Silicon Power Velox V20 60GB SATA 2 SSD Review – Using A Different Flavor In NAND Flash Memory


Crystal Disk Benchmark is used to measure read and write performance through sampling of raw (0/1 Fill/compressible) or random data which is, for the most part, incompressible. Many new SandForce Driven SSD owners who cant wait to test the performance of their SSD often grab this program and run a quick test, not realizing that they are testing with incompressible data rather than compressible data used in testing by manufacturers.  We have provided compressible (oFill) results on the left with incompressible (random data) results on the right.

blankThe test result on the right was a bit concerning.  Actually it was alot concerning because the sequential and 512k write scores are half of what we would expect.  Our recent SandiskUltra SATA II SSD Review is used as a reference with it’s sequential and 512k scores being 120MB/s.


You may not see this for long (and its definitely not common) but you get a freebee simply for reading!  Over the last little while, we have been assisting with beta besting new benchmark software called Anvil Storage Utilities which is an absolutely amazing SSD benchmarking utility.  Not only does it have a preset SSD benchmark, but also, it has included such things as endurance testing and threaded I/O read, write and mixed tests, all of which are very simple to understand and utilize in our benchmark testing.

blankOverall, our Anvil marks confirm what we had seen while testing relatively incompressible data.  The response time results of less than a second are great to see.  Lets do an AS SSD test to see this drive in its worst case testing scenario:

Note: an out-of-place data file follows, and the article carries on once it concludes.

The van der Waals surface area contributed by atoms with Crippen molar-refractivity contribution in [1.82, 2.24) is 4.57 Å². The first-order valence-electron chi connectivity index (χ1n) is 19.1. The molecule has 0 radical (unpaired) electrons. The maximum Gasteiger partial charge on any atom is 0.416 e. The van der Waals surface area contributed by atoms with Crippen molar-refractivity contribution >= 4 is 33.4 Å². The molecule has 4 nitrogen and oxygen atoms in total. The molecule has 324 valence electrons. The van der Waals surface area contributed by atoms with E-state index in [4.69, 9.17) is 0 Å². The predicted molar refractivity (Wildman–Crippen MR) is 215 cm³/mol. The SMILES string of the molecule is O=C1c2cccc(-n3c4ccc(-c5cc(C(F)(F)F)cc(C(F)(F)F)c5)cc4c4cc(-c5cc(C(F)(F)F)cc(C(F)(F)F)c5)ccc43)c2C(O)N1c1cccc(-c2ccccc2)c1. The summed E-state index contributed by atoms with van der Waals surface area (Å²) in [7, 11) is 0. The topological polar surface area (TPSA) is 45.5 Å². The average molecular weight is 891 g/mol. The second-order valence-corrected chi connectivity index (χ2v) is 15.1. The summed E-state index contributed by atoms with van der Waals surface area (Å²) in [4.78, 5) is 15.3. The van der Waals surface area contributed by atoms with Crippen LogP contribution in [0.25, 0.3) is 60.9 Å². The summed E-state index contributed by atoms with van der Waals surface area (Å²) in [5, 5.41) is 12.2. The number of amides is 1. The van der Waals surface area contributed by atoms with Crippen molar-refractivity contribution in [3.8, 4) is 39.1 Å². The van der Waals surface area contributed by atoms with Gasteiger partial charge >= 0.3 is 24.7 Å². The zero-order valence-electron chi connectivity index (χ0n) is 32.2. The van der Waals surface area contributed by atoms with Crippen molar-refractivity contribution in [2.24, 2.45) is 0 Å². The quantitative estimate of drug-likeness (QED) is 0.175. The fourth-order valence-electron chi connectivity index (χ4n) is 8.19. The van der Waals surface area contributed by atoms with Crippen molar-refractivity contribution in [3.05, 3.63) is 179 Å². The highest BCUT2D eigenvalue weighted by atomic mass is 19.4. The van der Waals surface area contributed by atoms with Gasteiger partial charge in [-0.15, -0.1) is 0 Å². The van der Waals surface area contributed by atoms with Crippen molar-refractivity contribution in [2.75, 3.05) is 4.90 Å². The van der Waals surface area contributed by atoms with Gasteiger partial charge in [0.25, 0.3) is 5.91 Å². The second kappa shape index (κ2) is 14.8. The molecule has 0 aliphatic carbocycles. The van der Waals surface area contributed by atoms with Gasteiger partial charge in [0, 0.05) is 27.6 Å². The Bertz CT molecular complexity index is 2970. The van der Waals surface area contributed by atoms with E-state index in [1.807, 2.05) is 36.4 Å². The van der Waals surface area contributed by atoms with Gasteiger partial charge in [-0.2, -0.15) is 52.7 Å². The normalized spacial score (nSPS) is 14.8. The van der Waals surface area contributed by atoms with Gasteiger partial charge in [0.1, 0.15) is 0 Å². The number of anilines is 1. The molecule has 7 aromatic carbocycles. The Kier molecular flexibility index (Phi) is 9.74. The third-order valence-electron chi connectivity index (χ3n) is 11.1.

Up until recently, ATTO was the only benchmark created specifically for SSD testing and it uses incompressible data.  AS SSD, for the most part, gives us the worst case scenario in SSD transfer speeds because of its use of incompressible data and many enthusiasts like to AS SSD for their needs.

blankAs good as the access times are for this SSD, once again the sequential write score is very low and uncharacteristic of similar SATA II SSDs,  This will easily be seen with lengthy copy times as can be seen here with the AS SSD Copy Benchmark:



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    these are 32nm NAND chips. We are yet to see 26nm Hynix NAND, with 64gbits chips, NAND prices need more competiors.
    Can’t wait for 15nm NAND that Hynis promised for 2012

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    The version of the Silicon Power Velox V20 60GB reviewed here looks very different then the versions being sold currently. Is this an older version? I have also located versions with a different marking that includes a serial number. That version uses a Micron memory device. Any ideas what gives here?

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